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Beef Island (BVI) - Guadeloupe 22 - 25 April

The landing, immigration, and parking fees at Beef Island airport were dirt cheap compared with Cuba, amounting to about US$ 22. Having saved 2 nights by not visiting Turks and Caicos, we decided to go to Guadeloupe instead.  We were ready for some French Creole culture.

After a 1 hour 37 minute flight, we landed in sunshine at Pointe à Pitre airport.   We had thought of flying on to Terre du Haut - one of Les Saintes islands to the south of Basse Terre (the western wing of the butterfly-shaped country), since we knew there was an airstrip there.  But we had a chat with a local airline pilot who told us the runway was very short with a downhill slope into the prevailing trade wind.  What's more, it was  located between hills which could make for a tricky, turbulent approach. (Mooneys don't land very well downhill - they just keep flying.)  In fact, it is so tricky that pilots have to go through an instructor check-out before they are allowed to land there.  With such a short downhill runway, it was anyway out of the question for a Mooney to land there. It's only a 20-minute ferry ride to the island from Trois Rivières at the south of Basse Terre, so we decided on taking the ferry on the last day of our 4-night stay in Guadeloupe.

After completing customs and immigration formalities, we needed to get back out of the terminal to the plane in order to move it over to the Aéroclub on the other side of the runway.  (We would have had to pay a hefty parking fee on the airport terminal side).  This was one of those frustrating occasions when no one seemed to know where to send us to let us out of the terminal.  We kept getting confronted with locked doors until, by luck, I discovered an escape route.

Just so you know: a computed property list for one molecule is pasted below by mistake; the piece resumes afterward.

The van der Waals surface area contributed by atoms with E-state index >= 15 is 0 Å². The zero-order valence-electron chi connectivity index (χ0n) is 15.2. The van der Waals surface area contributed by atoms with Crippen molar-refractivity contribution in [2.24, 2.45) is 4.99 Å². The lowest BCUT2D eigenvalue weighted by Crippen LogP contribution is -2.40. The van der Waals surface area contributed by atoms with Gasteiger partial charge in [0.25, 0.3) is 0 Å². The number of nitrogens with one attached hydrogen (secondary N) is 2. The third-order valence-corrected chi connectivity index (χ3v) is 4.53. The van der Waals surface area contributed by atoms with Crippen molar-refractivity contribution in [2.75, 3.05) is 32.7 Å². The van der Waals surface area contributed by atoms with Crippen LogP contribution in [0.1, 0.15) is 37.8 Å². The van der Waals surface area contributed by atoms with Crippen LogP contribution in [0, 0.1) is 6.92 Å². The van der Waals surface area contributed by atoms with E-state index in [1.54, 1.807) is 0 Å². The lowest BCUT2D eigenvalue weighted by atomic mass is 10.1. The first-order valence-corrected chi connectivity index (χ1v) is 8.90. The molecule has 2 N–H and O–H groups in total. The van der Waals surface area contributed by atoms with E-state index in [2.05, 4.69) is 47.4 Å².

Fortunately, the car rental companies were just across the road from the Aéroclub, but it still took us about an hour and a half to get out of the airport. We rented a Renault Clio and headed for Basse Terre.  We had no intention of staying on the resort strip to the south-east of Pointe-à-Pitre. They have the best beaches there, but Basse Terre with its mountains and rain forest was more appealing to us. Also, there is good diving at the Cousteau reserve near Pigeon Island to the west of Basse Terre.

We booked into the only 3-star hotel on Basse Terre, called the Domaine de  Malendure.  At about US$ 100 a night, it was more than we usually like to pay, but the duplex rooms were attractively designed to look like wooden south-sea island houses and  the view from our balcony was superb.  While Flemming struggled to get connected to the Internet from the phone line in our room, I caught the last rays of sunshine by the pool.

Although we had got up early in Virgin Gorda and the flight to Guadeloupe was relatively short, it was 5 p.m. by the time we found our hotel.  We decided that four nights was the minimum we should spend in each Caribbean country so we would have to skip either St Lucia or Grenada in order to arrive in Tobago on 4 May.